Maysie's FarmMaysie's Farm Newsletter: Fresh from the Fields
November 2007

November 15, 2007

It's hard to believe that the CSA season is at an end. Last pick up for Friday is tomorrow, 11/16, and last Monday pick up is Monday, 11/19. If you ordered a turkey, don't forget to pick it up then!

Since this is my last regular CSA Update, I'll leave you with a few reminders:

*Don't forget about the Community Shopping Night to benefit Maysie's Farm on Friday, December 7 from 5-9pm at Ten Thousand Villages in the Main Street Shopping Center in Exton. The store has some really unique gift items — perfect for the holidays — and if you mention Maysie's Farm that night they will donate a portion of your bill to Maysie's.

*Salmon will continue to be available in our barn freezer all winter. Simply come at your convenience, take what you want, and leave payment (cash or a check made out to Maysie's Farm) in the folder on the counter. The prices are marked on the packages. SALMON IS THE ONLY THING AVAILABLE DURING THE WINTER WITHOUT PRE-ORDER!

*All of Ben Stoltzfus's products (including EGGS and CHICKENS) will be available all winter on a pre-order basis. The easiest way to order is from the link on our website, Ben will be making deliveries to Maysie's barn every Friday by noon (get your order in by Wednesday morning), and will leave your order in insulated boxes on a table. Leave your payment to him in his folder on the counter.

*You will be hearing from me early in 2008 regarding next season! We plan to once again offer a discount to returning members who sign up early. Also, feel free to take a Maysie's Farm brochure when you come to the barn for your last pick up and share it with family and friends who may be interested in joining next year. We rely on our members for publicity and promotion!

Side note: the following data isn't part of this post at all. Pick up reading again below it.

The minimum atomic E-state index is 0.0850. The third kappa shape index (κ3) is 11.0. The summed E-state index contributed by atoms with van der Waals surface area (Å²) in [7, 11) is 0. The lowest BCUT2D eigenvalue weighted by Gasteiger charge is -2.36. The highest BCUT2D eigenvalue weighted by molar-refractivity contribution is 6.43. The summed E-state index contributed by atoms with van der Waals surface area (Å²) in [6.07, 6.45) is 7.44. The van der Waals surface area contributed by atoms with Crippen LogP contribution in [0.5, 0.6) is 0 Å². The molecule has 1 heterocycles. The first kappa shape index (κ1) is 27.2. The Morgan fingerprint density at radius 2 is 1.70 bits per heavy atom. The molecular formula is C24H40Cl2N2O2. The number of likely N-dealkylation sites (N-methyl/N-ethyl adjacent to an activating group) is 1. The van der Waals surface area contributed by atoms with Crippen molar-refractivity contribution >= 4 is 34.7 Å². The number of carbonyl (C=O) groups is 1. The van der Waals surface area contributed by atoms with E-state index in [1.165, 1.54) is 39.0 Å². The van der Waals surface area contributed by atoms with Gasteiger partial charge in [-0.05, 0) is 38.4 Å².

*Thank you to the many of you who helped us this year, either in the barn, in the garden, behind the scenes, or out in the community talking us up! A CSA is really all about community, and it's been a pleasure for me to get to know all of you!

*Thank you to all of our members, who by your support of our CSA are helping create a local, sustainable food system in our area. We appreciate your continued support as you help our vision become a reality.

I have two last recipes for you this season. The first one comes from the current issue of Cooking Light magazine:

VELVETY SQUASH SOUP (makes 10 1-cup servings)

1 butternut squash
1 acorn squash
Cooking spray
2 cups coarsely chopped onion
2 teaspoons canola oil
5 cups chicken broth
2/3 cup apple cider
2 Tablespoons molasses
1 teaspoon curry powder
3/4 teaspoon salt
1/8 teaspoon ground red pepper
2/3 cup half-and-half
Chopped fresh thyme (optional)

Preheat oven to 425.

Cut each squash in half lengthwise; discard seeds and membranes. Place squash, cut sides down, on a jelly roll pan coated with cooking spray.

Combine onion and oil, tossing to coat. Spread onion mixture onto pan around squash. Bake at 425 for 45 minutes or until squash and onion are tender. Cool slightly. Scoop out squash pulp from skins; discard skins.

Place onion and squash pulp in a Dutch oven. Stir in broth and the next 5 ingredients; bring to a boil. Reduce heat; simmer 5 minutes.

Place half of squash mixture in a blender. Remove center piece of blender lid (to allow steam to escape); secure blender lid on blender. Place a clean towel over opening in blender lid (to avoid splatters). Blend until smooth. Pour into a large bowl. Repeat procedure with remaining squash mixture. Return pureed mixture to pan; stir in half-and-half. Cook over medium heat 5 minutes or until thoroughly heated. Garnish with thyme, if desired.

The following recipe is from member Harriet Stone, courtesy of her sister. Keep it on file for next year's fennel!


2 small fennel bulbs, about 1 1/2 pounds total, then trimmed of tough outside leaves or ribs to be about 1 pound
3 T good olive oil
2 t grated lemon zest
2 T fresh lemon juice
1/4 t salt
1/4 t Tabasco sauce
2 t fennel seeds
extra-virgin olive oil (optional)

Shave the fennel bulb into paper-thin slices on a Japanese slicer or mandoline (you will have about 5 cups). Combine the olive oil, lemon juice and zest, salt, Tabasco, and fennel seeds in a medium bowl. Add the fennel, and toss to coat it with the dressing. Arrange some fennel on each plate. If desired, drizzle with the olive oil.